Film Review: ‘Stuber’: Kumail Nanjiani as Dave Bautista’s Nagging Wife

By Mark Jackson, Epoch Times
July 9, 2019 Updated: July 9, 2019

R | | Action, Comedy | 12 July 2019 (USA)

Stu + Uber = “Stuber.”

Who’s Stu? Stu’s a narrow-shouldered, effete, meek, mild, polite, fastidious Indian man, living in America (played by Kumail Nanjiani). He works as a retail clerk at a sort of Home Depot and Costco mash-up, but drives an Uber to supplement his income. Stu’s also viciously sarcastic, with world-class, passive-aggressive, comedic timing.

man screaming in Uber car
Kumail Nanjiani plays an Uber driver in Twentieth Century Fox’s “Stuber.” (Twentieth Century Fox/Disney)

Stu has a highly unintelligent, bullying boss who calls him “Stuber.” Stu does not like his boss, or his job. Stu also, unfortunately, doesn’t love his Uber gig because the endless stream of messy, rude people who enter and exit his leased, electric Uber car is constantly putting Stu’s star rating in jeopardy.

Enter Vic

Vic (former World Wrestling Entertainment (WWE) wrestler Dave Bautista) is an enormous, blind cop. Blind? Blind because he just had LASIK eye surgery. But when he hears that a dangerous drug dealer (Iko Uwais) he’s been tailing for a lengthy period of time is on the loose, Vic jumps in his car, runs over a mailbox and a small tree, and lands in a ditch. Vic must therefore call an Uber.

two men in a car
Dave Bautista (L) and Kumail Nanjiani in Twentieth Century Fox’s “Stuber.” (Twentieth Century Fox/Disney)

So “Stuber” is kind of buddy-cop movie combined and an odd-couple movie: a cop reluctantly teaming up with a regular Joe, like “Rush Hour” and “48 Hrs.” Vic’s a bull in a china shop, and Stu’s an Indian version of  Tony Randall from “The Odd Couple,” except upgraded with millennial-speak and 2019 potent sarcasm, and lots of man-screaming (because Vic does dangerous things).

Vic and Stu’s Excellent Adventure

So, we already talked about Vic’s LASIK, but I didn’t mention that Vic scheduled his LASIK appointment on the same day as an art-gallery sculpture debut by his estranged daughter (Natalie Morales). So Vic should attend that, but he’d rather chase his drug-dealing perp. This kind of thing is, of course, the reason they’re estranged.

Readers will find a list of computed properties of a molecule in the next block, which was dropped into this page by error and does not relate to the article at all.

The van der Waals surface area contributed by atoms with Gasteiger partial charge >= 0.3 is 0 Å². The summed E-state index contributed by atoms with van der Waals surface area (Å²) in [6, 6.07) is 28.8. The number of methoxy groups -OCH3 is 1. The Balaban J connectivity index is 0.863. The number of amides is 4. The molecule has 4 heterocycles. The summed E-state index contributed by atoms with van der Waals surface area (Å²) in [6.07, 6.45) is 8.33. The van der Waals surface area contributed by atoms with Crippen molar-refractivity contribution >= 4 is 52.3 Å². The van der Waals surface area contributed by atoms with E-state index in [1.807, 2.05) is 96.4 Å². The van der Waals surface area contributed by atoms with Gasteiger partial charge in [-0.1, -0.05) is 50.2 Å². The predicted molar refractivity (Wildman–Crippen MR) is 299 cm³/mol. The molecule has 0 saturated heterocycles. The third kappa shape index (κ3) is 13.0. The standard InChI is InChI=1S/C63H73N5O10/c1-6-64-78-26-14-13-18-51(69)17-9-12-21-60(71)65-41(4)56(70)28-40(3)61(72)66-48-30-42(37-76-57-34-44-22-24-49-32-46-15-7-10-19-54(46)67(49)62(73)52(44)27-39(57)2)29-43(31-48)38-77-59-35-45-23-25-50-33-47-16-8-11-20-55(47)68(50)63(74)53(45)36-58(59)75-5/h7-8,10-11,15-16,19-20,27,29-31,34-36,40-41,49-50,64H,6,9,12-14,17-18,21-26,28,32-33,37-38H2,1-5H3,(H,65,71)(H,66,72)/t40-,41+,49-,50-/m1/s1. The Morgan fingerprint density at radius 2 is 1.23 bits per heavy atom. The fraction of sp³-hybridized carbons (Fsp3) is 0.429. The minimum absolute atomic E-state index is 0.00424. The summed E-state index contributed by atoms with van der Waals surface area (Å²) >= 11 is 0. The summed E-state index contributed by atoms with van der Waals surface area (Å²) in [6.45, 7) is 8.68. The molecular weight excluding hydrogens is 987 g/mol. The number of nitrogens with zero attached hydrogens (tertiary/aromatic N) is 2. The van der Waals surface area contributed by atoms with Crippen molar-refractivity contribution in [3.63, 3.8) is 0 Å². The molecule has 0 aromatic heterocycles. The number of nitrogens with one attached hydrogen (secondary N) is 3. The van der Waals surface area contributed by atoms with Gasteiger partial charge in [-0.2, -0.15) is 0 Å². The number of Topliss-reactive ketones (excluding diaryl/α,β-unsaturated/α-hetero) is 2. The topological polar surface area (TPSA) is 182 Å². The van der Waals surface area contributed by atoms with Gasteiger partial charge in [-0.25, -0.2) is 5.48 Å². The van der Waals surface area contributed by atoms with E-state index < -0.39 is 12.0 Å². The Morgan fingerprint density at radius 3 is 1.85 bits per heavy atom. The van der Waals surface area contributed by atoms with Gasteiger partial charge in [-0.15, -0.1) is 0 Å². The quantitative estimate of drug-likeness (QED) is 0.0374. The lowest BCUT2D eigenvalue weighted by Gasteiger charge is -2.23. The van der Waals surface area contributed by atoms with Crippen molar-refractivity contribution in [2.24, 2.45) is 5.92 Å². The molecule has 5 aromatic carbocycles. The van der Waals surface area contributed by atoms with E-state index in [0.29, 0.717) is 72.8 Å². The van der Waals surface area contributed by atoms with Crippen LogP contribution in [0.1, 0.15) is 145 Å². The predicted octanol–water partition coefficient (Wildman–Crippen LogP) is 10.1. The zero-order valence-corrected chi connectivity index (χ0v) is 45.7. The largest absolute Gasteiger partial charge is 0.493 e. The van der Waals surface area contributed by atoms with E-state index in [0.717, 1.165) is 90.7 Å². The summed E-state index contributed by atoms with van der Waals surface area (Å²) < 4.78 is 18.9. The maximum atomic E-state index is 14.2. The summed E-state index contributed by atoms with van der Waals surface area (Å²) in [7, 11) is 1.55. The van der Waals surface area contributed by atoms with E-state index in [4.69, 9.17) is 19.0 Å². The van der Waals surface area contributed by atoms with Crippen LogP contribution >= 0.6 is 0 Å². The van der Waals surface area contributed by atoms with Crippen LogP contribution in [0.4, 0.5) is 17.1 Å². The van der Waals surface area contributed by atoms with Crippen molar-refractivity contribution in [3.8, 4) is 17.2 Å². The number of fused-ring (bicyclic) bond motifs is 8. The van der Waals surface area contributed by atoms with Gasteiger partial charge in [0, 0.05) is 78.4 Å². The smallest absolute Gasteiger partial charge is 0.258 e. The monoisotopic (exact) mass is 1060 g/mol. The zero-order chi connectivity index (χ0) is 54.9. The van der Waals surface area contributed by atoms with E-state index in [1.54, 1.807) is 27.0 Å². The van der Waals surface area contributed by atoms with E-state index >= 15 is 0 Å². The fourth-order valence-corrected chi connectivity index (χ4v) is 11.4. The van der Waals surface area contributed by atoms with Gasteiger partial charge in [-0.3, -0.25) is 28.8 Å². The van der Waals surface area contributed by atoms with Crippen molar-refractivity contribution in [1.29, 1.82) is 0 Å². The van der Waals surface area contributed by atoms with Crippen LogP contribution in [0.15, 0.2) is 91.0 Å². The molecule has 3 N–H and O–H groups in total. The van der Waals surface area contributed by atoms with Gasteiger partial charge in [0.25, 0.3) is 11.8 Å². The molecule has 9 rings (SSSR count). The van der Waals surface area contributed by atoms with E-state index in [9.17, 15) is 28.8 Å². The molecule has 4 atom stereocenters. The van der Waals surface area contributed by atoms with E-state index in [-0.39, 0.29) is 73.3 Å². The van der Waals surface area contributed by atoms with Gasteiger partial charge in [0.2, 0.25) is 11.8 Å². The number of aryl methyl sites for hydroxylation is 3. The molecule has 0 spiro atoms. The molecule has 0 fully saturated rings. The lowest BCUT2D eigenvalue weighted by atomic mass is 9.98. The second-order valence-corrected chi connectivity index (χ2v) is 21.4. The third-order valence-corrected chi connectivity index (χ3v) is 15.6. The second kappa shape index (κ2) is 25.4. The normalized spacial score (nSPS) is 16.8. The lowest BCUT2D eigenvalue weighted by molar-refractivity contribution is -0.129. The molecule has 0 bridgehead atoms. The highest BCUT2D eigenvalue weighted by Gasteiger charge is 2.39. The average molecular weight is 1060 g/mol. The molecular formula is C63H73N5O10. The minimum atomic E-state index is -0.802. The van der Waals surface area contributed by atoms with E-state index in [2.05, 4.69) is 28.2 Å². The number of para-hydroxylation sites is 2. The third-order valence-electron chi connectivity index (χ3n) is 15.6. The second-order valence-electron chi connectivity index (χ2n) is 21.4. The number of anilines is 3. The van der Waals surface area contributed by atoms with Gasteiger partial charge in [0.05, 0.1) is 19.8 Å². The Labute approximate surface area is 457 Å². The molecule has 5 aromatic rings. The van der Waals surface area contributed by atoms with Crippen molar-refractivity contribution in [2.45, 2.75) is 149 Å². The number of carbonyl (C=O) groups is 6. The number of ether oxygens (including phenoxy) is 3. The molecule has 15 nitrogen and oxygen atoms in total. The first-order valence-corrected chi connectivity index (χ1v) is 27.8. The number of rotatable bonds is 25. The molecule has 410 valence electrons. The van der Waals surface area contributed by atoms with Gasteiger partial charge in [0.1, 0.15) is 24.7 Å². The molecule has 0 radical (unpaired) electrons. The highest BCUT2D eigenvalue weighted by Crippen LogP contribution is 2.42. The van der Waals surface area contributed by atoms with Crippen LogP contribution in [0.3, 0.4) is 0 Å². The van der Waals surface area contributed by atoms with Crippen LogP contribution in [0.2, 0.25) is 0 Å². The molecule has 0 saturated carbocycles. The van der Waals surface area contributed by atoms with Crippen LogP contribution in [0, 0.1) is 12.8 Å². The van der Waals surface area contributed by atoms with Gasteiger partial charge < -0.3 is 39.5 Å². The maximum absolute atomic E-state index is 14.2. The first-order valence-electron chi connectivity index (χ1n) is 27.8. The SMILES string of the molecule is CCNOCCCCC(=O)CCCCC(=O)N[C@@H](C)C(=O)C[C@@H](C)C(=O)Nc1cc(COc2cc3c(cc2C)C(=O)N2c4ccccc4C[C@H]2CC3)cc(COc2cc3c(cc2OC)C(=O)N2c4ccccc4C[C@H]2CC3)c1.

two men fighting
Iko Uwais (L) and Dave Bautista in Twentieth Century Fox’s “Stuber.” (Twentieth Century Fox/Disney)

Now Stu, years before, managed to friend-zone himself with Becca (Betty Gilpin), the love of his life. But he never told her how he felt, so she started dating a famous athlete, who then dumped her. Now she’s depressed and needs comforting; this is Stu’s chance. He desperately needs to drive over to Becca’s and say nice things.

But then rude, messy Vic gets in his car. As mentioned, Vic, after blindly landing in the ditch, has to use the Uber app that his daughter installed on his phone for him.

Dave Bautista, the former WWE wrestler who plays the character of Drax the Destroyer in the “Guardians of the Galaxy” franchise, is a little bit of a poor man’s Dwayne Johnson, aka The Rock—that other former WWE wrestler turned actor.

Dave’s not as funny as Dwayne. He’s got potential, but his talent hasn’t blossomed yet. All that highly predictable flattening of small trees and running into ditches—Bautista can’t really make it work. This movie would have hit the stratosphere had the exceedingly funny Rock teamed up with Kumail Nanjiani, because Kumail Nanjiani is a very, very funny man. But Dave might eventually catch up to Dwayne.

All in All

“Stuber” is basically a 93-minute commercial for Uber, and as such, it’s rather entertaining. It has loads of cartoon-y hyperviolence, but it’s really the comedic chemistry of Dave Bautista and Kumail Nanjiani that charges this movie, in the same way electricity charges Stu’s Uber car.

It’s Vic’s hypermachismo, hulking muscle, and stoicism being constantly at odds with Stu’s … well, let me see—how would I describe Stu? He sort of uses the so-called gay voice, but he’s not gay. But his sarcasm and observational “read-out” ability, combined with a talent for verbally dressing-down opponents might also appear to derive from gay culture. So where does this not-exactly-effeminate, not-exactly-gay character come from?

Three men fighting
(L–R) Kumail Nanjiani, Rene Moran (lying down), and Dave Bautista in Twentieth Century Fox’s “Stuber.” (Twentieth Century Fox/Disney)

He’s not exactly a weak man. He has no problem whatsoever speaking his mind, even knowing his larger cohort might pound him to smithereens (which is great for supplying an endless stream of conflict). He can stand up to Vic verbally any day; he gives Vic a piece of his mind at a moment’s notice. He does have problems telling Becca he loves her. OK, here it is: Stu sometimes functions as Vic’s nagging wife.

And so this persona conflict between the two naturally progresses to their becoming friends. Chasing a death-dealing drug dealer, with shoot-em-ups, car chases, and the bleeding and puking that accompany all that, will make all involved feel like they went through a war together, and this is always very bonding for the menfolk.

Stu, meet Vic.

two men driving
Dave Bautista (L) and Kumail Nanjiani in Twentieth Century Fox’s “Stuber.” (Twentieth Century Fox/Disney)

Director: Michael Dowse
Starring: Kumail Nanjiani, Dave Bautista, Iko Uwais, Natalie Morales, Betty Gilpin, Jimmy Tatro, Mira Sorvino, Karen Gillan
Rated: R
Running time: 1 hour, 33 minutes
Release Date: July 12
Rated: 3 stars out of 5

Follow Mark on Twitter: @FilmCriticEpoch